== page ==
People find being productive hard during Ramadan for various reasons: e.g. I am tired, I work too much, I have no time, etc. The month gets blamed, when we only have ourselves to blame.
Ramadan is the month of actions – the sahabah used to prepare all year to take action in this month. Excuses will always be made; however, by following a few simple steps, and making the intention that you want to be productive, you can make your Ramadan more productive!
Build the intention inside yourself – if the past Ramadans have not been pleasant or fruitful, and you promise yourself that you will not let this Ramadan pass by passively, then follow along as we share some advice and tips.
Why is it hard to be productive to in Ramadan?
- Lack of focus – long hours, and hunger
- Lack of balance – the schedule changes (upside down)
- Lack of energy – we don’t eat for long hours and then we stuff ourselves, which makes our energy levels go haywire – not to mention how sleep gets effected
So in terms of a productive Ramadan, we must learn how to keep focus, keep our lives balanced, balance and keep up our energy levels.
Ramadan is a school. See the following advice to suit your own personal life, whether you are a mother or a student or a working professional.
Planning: Ramadan needs planning
- Intentions. Productivity in Islam starts with intentions, not (as it’s often misunderstood) with actions. So to start, ask yourself, “What do I want to achieve in this Ramadan?” What outcome do you want to achieve in all aspects of your life – work, family, and spiritual?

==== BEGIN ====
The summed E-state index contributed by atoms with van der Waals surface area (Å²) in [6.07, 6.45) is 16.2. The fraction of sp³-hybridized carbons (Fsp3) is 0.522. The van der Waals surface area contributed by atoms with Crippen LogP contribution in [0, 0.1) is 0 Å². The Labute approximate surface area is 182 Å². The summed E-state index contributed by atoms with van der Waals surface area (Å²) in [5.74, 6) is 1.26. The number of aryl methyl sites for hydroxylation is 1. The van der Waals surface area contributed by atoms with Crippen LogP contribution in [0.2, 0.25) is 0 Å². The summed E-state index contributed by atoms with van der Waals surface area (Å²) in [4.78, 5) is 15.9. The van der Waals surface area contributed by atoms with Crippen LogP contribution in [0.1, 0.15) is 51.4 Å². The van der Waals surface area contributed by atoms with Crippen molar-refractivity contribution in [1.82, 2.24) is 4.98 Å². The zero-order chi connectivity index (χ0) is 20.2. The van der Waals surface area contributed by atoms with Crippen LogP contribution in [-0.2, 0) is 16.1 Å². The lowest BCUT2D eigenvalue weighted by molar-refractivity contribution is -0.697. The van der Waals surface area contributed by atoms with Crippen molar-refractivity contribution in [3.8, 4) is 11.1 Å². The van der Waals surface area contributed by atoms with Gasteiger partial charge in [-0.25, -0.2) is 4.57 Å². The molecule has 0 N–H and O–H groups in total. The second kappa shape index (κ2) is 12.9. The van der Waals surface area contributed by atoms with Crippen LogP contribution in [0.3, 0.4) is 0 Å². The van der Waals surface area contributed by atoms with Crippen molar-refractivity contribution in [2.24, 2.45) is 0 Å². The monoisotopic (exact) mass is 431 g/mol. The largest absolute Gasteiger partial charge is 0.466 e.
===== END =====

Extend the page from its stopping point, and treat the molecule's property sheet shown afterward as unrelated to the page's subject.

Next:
- Understand yourself and your schedule. Here’s a simple exercise: write an hour-by-hour what you do. You may think you did 5 hours of work when in fact you did 30 minutes, and most of the time was wasted! We think we spend enough time doing things when we’re really not doing anything. If you need help, see if someone can help you, or maybe use software to help (e.g. rescue time or toggle.com).
After a few days, you will be shocked to see the results. It’s not a problem of not having time; it’s a problem of valuing your time.
Examine your schedule, and note what activities (distracting activities) can be taken out during the month to be replaced with more productive actions, like reading Quran.
3. Manage your energy levels. When are you most focused, active, and productive? Do important tasks in those times when you are most focused. Morning hours, after fajr, are especially blessed.
Three types of productivity:
- Physical: body, health, diet, and sleep
- Social: family, community, and the ummah
- Spiritual: developing oneself
Islam combines these three elements: take prayer for example, with the making of wudu and standing in a congregation. Fasting, meanwhile, teaches you discipline.
So how can you build these 3 elements in your day-to-day life?
- Managing your sleep:
i. Understand the concept of sleeping for dunya vs. sleeping for the akhira
ii. Understanding sleep cycles should help as well. Calculate how long your cycle is, and plan to wake up at the end of one because you will wake up more refreshed. So plan multiples of 1.5 hours sleep cycles. Waking up in the middle of a cycle is very tiring.
iii. Power naps! Take a 20min nap during midday, wherever you are; you don’t have to lie down. Close your eyes. It will feel like 4 refreshing hours of sleep. Take as many as you like during the day.
- Managing your nutrition
i. You are what you eat: this is proven by research, so you need to be conscious about what you eat (a good book on the subject is The Way We Are Working is Not Working – it tells you the impact food has on you, etc.) Check productiveramadan.com to learn about which foods you should eat.
Your body is a machine: if you treat and manage it well, it should function just fine. So if we learn to manage our sleep and nutrition, then fasting should not be too hard.